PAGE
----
For the Class of 2017 the average entering age was 25. Students ages ranged from 20 to 65.
Workshops & Presentations
Creating Exam-Targeted Course Summaries
A course summary (often referred to an "outline" by law students and professors) is a personal compilation of the essentials of a course.
This presentation stresses that the generative process of outline production is more important than the product produced, and explains why no other student's outline, or any commercial summary can possibly take the place of a self-produced product. Students are taught how, why and when to produce course summaries.
Manage Your Life-Time
Students are introduced to the concept that the higher orders of thinking associated with lawyering demand focus and concentration - and that to achieve the life/time balance essential for maximum focus and concentration, law students and lawyers need to exercise their executive management capabilities to the utmost.
This means aggressive assertion of total control over their most personal asset - their lifetime. During this presentation, practical solutions are offered for the seeming conundrum of "not enough time" experienced by most beginning law students.
Essay Exam Answering Workshops:
Attend one each week for six weeks
Step-by-step, students learn how to answer law school essay examinations. Week one introduces the elemental skills, which are built upon each week.
Working through all six workshops, followed by attendance at Powerful Exam Answering sessions will provide the essential information and methods law students need to perform at their personal best levels during finals.
Fortify Your Learning: Developing Dynamic Flowcharts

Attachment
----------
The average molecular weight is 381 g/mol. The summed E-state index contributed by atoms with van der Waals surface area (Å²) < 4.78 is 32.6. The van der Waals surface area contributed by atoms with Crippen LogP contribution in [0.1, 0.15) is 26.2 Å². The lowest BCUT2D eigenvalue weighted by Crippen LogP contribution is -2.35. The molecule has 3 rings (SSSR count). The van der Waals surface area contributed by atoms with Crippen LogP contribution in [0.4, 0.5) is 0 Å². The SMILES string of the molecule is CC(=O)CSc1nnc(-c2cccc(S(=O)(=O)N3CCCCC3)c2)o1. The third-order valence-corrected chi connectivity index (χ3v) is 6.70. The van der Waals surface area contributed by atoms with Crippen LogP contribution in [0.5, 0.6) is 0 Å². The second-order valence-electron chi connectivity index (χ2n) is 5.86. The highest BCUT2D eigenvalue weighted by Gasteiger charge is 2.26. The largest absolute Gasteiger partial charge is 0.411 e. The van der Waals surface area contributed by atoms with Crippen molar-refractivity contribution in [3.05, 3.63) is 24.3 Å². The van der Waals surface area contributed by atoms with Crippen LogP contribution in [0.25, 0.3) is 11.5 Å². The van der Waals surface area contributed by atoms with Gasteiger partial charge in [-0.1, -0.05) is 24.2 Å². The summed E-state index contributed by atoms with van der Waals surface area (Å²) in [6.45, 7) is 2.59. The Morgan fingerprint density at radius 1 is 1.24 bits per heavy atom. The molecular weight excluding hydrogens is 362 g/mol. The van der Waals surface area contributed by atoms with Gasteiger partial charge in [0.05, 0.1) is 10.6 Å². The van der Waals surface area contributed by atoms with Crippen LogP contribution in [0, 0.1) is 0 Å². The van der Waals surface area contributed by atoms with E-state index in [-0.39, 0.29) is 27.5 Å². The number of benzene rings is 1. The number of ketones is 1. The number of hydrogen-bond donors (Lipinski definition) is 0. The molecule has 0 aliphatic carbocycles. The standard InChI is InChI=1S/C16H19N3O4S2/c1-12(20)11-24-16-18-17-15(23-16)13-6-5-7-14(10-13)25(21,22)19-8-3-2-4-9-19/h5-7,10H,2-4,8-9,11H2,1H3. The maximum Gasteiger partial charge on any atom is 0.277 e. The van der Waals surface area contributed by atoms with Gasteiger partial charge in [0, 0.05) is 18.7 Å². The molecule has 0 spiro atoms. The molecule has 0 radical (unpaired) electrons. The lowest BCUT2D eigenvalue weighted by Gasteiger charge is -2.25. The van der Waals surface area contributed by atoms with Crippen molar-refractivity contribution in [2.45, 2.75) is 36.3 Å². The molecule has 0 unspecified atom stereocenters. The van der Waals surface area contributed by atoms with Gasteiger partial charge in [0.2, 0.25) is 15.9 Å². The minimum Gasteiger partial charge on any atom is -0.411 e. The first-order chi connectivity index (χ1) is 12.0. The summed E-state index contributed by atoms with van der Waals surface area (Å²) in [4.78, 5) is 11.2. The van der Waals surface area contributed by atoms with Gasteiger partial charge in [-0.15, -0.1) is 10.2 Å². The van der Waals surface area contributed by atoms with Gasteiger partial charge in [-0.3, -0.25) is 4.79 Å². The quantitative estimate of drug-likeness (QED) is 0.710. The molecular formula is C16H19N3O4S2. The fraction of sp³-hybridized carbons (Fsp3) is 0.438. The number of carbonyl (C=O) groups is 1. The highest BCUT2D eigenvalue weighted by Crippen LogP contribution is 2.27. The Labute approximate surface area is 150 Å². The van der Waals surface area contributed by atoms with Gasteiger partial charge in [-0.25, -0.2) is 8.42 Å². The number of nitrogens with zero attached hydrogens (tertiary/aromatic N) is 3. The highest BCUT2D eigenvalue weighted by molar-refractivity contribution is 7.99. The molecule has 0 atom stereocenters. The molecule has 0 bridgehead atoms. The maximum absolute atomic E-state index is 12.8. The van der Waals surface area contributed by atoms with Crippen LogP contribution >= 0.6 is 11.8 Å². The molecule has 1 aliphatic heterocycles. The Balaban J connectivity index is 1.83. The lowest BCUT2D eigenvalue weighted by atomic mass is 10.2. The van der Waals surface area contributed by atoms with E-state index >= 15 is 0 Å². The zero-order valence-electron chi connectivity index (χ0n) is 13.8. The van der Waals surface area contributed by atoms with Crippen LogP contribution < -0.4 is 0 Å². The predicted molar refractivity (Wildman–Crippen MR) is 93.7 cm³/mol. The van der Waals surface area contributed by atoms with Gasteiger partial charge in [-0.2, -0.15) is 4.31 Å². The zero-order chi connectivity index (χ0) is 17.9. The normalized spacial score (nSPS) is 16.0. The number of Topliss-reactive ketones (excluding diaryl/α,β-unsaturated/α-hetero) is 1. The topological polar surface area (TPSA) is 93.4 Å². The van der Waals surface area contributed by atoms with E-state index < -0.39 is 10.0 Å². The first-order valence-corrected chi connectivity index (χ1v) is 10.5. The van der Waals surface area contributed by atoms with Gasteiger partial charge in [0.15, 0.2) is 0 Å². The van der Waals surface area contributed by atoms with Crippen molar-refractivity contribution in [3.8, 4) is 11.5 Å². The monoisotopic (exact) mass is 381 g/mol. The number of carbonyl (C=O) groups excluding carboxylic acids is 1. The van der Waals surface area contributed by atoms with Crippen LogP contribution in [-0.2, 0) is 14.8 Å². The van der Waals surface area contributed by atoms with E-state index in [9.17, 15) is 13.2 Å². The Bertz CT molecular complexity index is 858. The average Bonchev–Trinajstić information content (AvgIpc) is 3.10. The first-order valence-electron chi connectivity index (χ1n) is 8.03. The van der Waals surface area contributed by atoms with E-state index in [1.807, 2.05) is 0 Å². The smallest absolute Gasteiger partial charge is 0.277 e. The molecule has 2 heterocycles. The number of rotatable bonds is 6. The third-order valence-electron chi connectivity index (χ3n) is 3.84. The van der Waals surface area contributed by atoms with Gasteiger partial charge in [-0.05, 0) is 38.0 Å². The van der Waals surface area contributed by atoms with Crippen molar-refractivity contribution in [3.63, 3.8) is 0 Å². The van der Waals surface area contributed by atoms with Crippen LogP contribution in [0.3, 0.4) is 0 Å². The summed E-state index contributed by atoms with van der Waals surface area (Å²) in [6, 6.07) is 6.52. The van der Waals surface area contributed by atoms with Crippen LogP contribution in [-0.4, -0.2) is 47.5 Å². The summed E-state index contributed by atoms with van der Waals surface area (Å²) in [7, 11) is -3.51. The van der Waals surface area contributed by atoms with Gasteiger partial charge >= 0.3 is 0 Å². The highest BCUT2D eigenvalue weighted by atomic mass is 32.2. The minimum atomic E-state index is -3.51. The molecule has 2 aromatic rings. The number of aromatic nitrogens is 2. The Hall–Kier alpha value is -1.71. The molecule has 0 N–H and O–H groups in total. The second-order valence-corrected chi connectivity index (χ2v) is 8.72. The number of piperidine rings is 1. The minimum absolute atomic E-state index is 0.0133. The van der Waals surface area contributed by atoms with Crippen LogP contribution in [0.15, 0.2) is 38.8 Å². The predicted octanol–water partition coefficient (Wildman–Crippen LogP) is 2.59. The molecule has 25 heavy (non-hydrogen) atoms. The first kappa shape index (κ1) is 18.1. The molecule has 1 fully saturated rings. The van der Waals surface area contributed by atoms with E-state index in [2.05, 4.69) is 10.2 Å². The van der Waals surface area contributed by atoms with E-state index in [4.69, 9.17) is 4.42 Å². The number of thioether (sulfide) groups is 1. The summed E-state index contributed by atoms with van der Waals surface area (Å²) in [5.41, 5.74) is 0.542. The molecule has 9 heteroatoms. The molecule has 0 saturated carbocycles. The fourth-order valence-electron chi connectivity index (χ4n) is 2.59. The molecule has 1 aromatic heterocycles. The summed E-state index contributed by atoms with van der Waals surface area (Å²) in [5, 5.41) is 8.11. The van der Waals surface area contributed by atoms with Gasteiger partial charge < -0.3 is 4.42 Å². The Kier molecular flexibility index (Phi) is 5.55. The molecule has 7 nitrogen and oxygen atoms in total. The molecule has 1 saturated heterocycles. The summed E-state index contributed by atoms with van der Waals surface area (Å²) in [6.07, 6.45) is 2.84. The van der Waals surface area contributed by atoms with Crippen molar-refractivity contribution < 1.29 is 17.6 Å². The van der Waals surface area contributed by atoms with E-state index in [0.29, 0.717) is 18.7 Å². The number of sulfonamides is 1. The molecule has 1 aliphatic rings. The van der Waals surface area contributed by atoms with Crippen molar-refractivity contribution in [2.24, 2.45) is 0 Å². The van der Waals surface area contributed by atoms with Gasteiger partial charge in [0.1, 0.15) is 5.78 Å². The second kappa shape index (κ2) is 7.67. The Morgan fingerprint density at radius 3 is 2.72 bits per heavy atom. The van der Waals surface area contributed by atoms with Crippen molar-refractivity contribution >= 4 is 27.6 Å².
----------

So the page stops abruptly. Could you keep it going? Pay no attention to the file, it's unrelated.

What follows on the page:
The most powerful learning tool for many students is the self-created flowchart. This graphic organizational "mind map" guides you through exam-targeted analysis structures.
The flowchart's cousin, the text-based "skeletal outline," is preferred by other students. Learn the whys and hows of both - including the use of state-of-the-art software programs.
Simulated Exams: Contracts and Torts
In the words of Joseph Glannon, Professor of Law at Suffolk University, and author of The Law of Torts: Examples and Explanations, "The best way to prepare for your law exams, once you have mastered the basic legal rules, is to take some law exams.
There's a big difference between reading about chess and playing the game. If you were going to a chess tournament, you would prepare by playing a lot of chess.
Similarly, there's a big difference between learning legal rules and using them effectively to answer an essay question. If you want to develop a facility for clearly applying the law you have studied to new facts, the best way to do it is to practice at it."
These November simulations provide students with opportunities to take exams under actual examination conditions - examinations questions written by their own professors.
A powerful addition to each student's own individual exam-answering study component, these simulations "take the edge off," reduce exam anxiety, and provide a sound basis for discovery of a student's exam readiness.